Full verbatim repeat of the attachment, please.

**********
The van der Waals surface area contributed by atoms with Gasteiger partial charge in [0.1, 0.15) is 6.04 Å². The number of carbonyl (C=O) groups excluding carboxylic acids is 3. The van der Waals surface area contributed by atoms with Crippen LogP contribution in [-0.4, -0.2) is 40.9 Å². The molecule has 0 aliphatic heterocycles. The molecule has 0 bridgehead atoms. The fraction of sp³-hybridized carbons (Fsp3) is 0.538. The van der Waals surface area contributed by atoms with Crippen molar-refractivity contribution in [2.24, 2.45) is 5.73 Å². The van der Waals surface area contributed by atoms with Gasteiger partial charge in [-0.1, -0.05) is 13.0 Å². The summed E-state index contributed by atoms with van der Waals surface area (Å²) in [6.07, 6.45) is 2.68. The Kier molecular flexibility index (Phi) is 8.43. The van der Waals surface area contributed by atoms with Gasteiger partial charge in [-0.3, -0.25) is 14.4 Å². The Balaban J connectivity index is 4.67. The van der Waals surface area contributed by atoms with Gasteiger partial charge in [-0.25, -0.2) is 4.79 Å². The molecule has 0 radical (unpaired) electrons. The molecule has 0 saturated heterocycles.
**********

The van der Waals surface area contributed by atoms with Gasteiger partial charge in [0.1, 0.15) is 6.04 Å². The number of carbonyl (C=O) groups excluding carboxylic acids is 3. The van der Waals surface area contributed by atoms with Crippen LogP contribution in [-0.4, -0.2) is 40.9 Å². The molecule has 0 aliphatic heterocycles. The molecule has 0 bridgehead atoms. The fraction of sp³-hybridized carbons (Fsp3) is 0.538. The van der Waals surface area contributed by atoms with Crippen molar-refractivity contribution in [2.24, 2.45) is 5.73 Å². The van der Waals surface area contributed by atoms with Gasteiger partial charge in [-0.1, -0.05) is 13.0 Å². The summed E-state index contributed by atoms with van der Waals surface area (Å²) in [6.07, 6.45) is 2.68. The Kier molecular flexibility index (Phi) is 8.43. The van der Waals surface area contributed by atoms with Gasteiger partial charge in [-0.3, -0.25) is 14.4 Å². The Balaban J connectivity index is 4.67. The van der Waals surface area contributed by atoms with Gasteiger partial charge in [-0.25, -0.2) is 4.79 Å². The molecule has 0 radical (unpaired) electrons. The molecule has 0 saturated heterocycles.